Vaginal Mesh Slings are Safe, Effective Treatment for Majority of Women with Stress Urinary Incontinence

Vaginal mesh slings are safe and effective for women with stress urinary incontinence, say three urogynecologists at Cincinnati Urogynecology Associates in Cincinnati. The doctors say that many women have been unnecessarily fearful about the slings because of a 2011 FDA report that criticized using mesh slings for a related pelvic surgery.

  • Share on TwitterShare on FacebookShare on Google+Share on LinkedInShare on PinterestEmail a friend

Dr. Rachel N. Pauls counsels a Cincinnati Urogynecology Associates patient.

“Women deserve to get the proper care,” said Pauls. “These treatments for stress incontinence improve self-esteem and quality of life while being minimally invasive. These surgeries are one of the most gratifying things I get to do.”

Cincinnati, OHIO (PRWEB) April 03, 2014

Women need to know that vaginal mesh slings are safe and effective for women with stress urinary incontinence, say three prominent Cincinnati urogynecologists at Cincinnati Urogynecology Associates(CUA), a TriHealth partner.

The group of urogynecologic surgeons is fellowship-trained and specializes in women’s pelvic floor disorders. Their expertise and experience enables them to select gold standard medical products and procedures to ensure patients have the best outcomes, said Dr. Rachel N. Pauls, practice partner.

Drs. Pauls, Steven D. Kleeman and Catrina C. Crisp have offices in West Chester; Clifton at Good Samaritan Hospital; TriHealth Fitness and Pavilion in Blue Ash; and Lebanon at Arrow Springs- Bethesda.

They perform surgery for pelvic prolapse, such as a dropped bladder or uterus, and stress urinary incontinence (SUI). Treatments include noninvasive robotic surgery and mesh slings to support the urethra.

Pauls said many women who come in for treatment for SUI are unnecessarily fearful of mesh used in a midurethral sling. This is due to a 2011 Food and Drug Administration report on problems with vaginal mesh products used for pelvic organ prolapse surgery, a different procedure than a midurethral sling. The mesh used for slings has been studied for safety and efficacy for almost two decades, said Crisp.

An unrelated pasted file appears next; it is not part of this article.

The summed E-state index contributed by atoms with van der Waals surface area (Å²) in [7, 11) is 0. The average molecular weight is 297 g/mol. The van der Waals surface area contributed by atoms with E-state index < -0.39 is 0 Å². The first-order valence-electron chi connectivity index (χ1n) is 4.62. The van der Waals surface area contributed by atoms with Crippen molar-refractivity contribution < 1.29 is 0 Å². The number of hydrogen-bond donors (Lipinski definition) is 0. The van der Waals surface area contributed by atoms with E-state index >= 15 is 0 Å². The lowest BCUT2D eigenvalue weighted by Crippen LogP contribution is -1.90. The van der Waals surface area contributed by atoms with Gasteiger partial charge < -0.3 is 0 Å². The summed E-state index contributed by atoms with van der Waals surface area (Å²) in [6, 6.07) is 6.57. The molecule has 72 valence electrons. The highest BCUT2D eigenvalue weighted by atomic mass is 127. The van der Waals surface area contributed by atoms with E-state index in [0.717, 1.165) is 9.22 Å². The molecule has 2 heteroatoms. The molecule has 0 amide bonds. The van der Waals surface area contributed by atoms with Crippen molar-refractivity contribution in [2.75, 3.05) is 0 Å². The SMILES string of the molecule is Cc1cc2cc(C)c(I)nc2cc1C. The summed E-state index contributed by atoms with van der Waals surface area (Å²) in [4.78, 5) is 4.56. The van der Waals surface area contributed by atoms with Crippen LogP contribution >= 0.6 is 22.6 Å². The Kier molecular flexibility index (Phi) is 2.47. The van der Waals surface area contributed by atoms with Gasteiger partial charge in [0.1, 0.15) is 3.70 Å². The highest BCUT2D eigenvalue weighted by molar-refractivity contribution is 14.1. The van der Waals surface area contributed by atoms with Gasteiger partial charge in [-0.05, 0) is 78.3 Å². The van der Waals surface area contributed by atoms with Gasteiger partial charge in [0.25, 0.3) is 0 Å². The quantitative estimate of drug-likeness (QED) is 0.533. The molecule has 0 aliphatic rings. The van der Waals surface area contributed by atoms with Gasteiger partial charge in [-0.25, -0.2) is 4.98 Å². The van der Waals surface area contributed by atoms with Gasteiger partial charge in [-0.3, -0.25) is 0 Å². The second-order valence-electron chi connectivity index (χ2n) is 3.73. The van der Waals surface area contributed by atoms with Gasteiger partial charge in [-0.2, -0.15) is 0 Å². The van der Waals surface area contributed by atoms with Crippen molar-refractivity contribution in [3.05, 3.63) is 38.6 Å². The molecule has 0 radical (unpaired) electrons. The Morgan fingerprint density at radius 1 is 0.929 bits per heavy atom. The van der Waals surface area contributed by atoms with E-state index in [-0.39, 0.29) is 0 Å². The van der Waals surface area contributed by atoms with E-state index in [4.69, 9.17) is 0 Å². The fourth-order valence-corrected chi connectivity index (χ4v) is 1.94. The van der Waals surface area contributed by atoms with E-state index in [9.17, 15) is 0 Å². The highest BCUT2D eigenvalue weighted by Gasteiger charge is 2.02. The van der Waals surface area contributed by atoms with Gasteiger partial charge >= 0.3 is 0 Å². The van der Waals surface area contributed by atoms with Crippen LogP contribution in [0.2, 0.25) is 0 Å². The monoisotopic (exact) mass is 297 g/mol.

Each woman’s tissues and organs are different, but mesh used for urinary incontinence is a safe product, said Kleeman.

Mesh used during SUI surgery is the width of a shoelace and as thin as a piece of paper.

“People will benefit from being told that mesh slings are safe and very effective in treating stress urinary incontinence,” said Pauls. “An FDA safety communication in 2011 was concerned about specific mesh kits for prolapse that have never been used by our practice.”                                             

The FDA statements on surgical mesh have not been updated since 2011, when it met with scientific experts about the issue. When asked for comment, FDA spokesperson Cynthia Benson in the Center for Devices and Radiological Health said on March 18 that “all patients are advised to consult their physicians for the best options in their particular cases.”

Up to 65 percent of women nationally suffer from some form of incontinence, overactive bladder, or pelvic organ prolapse, with problems increasing after giving birth multiple times or because of the aging process.

A large percentage—11 percent—will require surgery for prolapse or incontinence in their lifetimes, according to multiple reports.

Despite how common pelvic floor disorders are, the average American woman waits seven years before she seeks medical treatment. Cincinnati Urogynecology Associates is trying to improve those statistics through research and education.

Since the 2011 FDA report was made public, the ‘mesh issue’ has generated a great deal of negative national media attention, said Pauls. Attorneys are promoting their legal services to women through advertisements and misleading information, leading to anxiety for patients.